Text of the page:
Here's a two-line, completely elementary proof that uses only Bernoulli's inequality:

$$(1+n^{-1/2})^n \ge 1+n^{1/2} > n^{1/2}$$ so, raising to the $2/n$ power, $$n^{1/n} < (1+n^{-1/2})^2 = 1 + 2 n^{-1/2} + 1/n < 1 + 3 n^{-1/2}.$$

I discovered this independently, and then found a very similar proof in Courant and Robbins' "What is Mathematics".

• It's worth noting that the Bernoulli inequality come from the binomial theorem. If $x>0$, then $(1+x)^n>1+nx$, and $n(n^{-1/2})=n^{1/2}$. – Aaron Aug 8 '11 at 19:45
• No. It is independent and can be easily proved by induction: True for n=1 since (1+x) >= (1+x). If true for n, then (1+x)^(n+1) = (1+x)(1+x)^n >= (1+x)(1+nx) = 1+(n+1)x+nx^2 >= 1+(n+1)x. – marty cohen Aug 8 '11 at 22:52
• Apologies. By "comes from" I meant "follows easily from" not "can only be proved using." $1+nx$ is literally the first two terms of the binomial theorem. However, having never heard of the Bernoulli inequality, I mistakenly thought that your first inequality was the Bernoulli inequality, not an application of it, which is why I didn't write a fuller explanation. You are right that it follows easily from induction, but generally speaking it is easier to remember one big theorem and its consequences than many smaller theorems. – Aaron Aug 8 '11 at 23:28
• @Aaron: But Bernoulli's inequality holds for all $x\geq-1$. There's a reason it's has its own name instead of just referring to it as first 2 terms of the binomial expansion. – user2345215 Mar 6 '14 at 22:54
• With Bernoulli, $\left(1+\frac2{\sqrt{n}}\right)^{n/2}\ge1+\sqrt{n}\implies1+\frac2{\sqrt{n}}\ge n^{1/n}$. With Binomial, $\left(1+\sqrt{\frac2n}\right)^n\ge1+n\sqrt{\frac2n}+\frac{n(n-1)}2\frac2n\implies1+\sqrt{\frac2n}\ge n^{1/n}$, which is marghially better, but at the expense of a more advanced theorem. – robjohn Apr 22 at 16:22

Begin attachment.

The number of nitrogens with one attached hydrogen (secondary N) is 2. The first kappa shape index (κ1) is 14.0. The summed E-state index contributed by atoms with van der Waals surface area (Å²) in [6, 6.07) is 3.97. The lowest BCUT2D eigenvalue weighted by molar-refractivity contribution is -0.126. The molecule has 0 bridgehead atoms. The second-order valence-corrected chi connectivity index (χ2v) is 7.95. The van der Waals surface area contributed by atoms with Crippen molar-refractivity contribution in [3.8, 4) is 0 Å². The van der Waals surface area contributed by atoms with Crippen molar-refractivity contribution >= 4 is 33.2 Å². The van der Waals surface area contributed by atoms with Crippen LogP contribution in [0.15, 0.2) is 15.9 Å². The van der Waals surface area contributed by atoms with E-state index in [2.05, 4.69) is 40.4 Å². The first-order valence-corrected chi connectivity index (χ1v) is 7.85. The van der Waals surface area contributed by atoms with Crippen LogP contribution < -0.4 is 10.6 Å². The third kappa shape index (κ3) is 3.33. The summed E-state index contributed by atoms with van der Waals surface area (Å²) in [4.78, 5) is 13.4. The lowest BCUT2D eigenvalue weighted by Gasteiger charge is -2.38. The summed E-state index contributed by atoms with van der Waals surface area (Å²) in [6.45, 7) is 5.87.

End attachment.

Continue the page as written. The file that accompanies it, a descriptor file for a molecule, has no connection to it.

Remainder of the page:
$\sqrt[n]{n}=\sqrt[n]{1\cdot\frac{2}{1}\cdot\frac{3}{2}\dots\cdot\frac{n-1}{n-2}\cdot\frac{n}{n-1}}$ so you have a sequence of geometric means of the sequence $a_{n}=\frac{n}{n-1}$. Therefore its limit is equal to $\lim_{n\to\infty}a_{n}=\lim_{n\to\infty}\frac{n}{n-1}=1$.

Let $n > 1$ so that $n^{1/n} > 1$ and we put $n^{1/n} = 1 + h$ so that $h > 0$ depends on $n$ (but we don't write the dependence explicitly like $h_{n}$ to simplify typing) Our job is done if show that $h \to 0$ as $n \to \infty$.

We have $$n = (1 + h)^{n} = 1 + nh + \frac{n(n - 1)}{2}h^{2} + \cdots$$ and hence $$\frac{n(n - 1)}{2}h^{2} < n$$ or $$0 < h^{2} < \frac{2}{n - 1}$$ It follows that $h^{2} \to 0$ as $n \to \infty$ and hence $h \to 0$ as $n \to \infty$.

Let $n$ be an integer $n>2$ and real $x>0$, the binomial theorem says $$(1+x)^n>1+nx+\frac{n(n-1)}{2}x^2$$ Let $N(x)=\max(2,1+\frac{2}{x^2})$. For $n>N(x)$, we get that $\frac{n(n-1)}{2}x^2>n$. Thus, for any $x>0$, we get that for $n>N(x)$ $$1<\sqrt[n]{n}<1+x$$ Thus, we have $$1\le\liminf_{n\to\infty}\sqrt[n]{n}\le\limsup_{n\to\infty}\sqrt[n]{n}\le 1+x$$ Since this is true for any $x>0$, we must have $$\lim_{n\to\infty}\sqrt[n]{n}=1$$

• Nitpick: It is not exactly sandwich theorem, as the limits are different ($1$ and $1+x$). You also cannot assume existence of the limit $\lim n^{1/n}$. This is easily corrected though: $\liminf n^{1/n} \ge 1$ and $\limsup n^{1/n} \le 1+x$ for arbitrary $x$ and thus $\lim n^{1/n} = 1$. +1. – Aryabhata Aug 8 '11 at 19:16
• @Aryabhata: good point. I had a more complicated proof that did properly use the Sandwich Theorem. I altered it for simplicity, but did so carelessly. I have removed the reference to the Sandwich Theorem and used $\liminf$ and $\limsup$. Thanks. – robjohn Aug 8 '11 at 19:37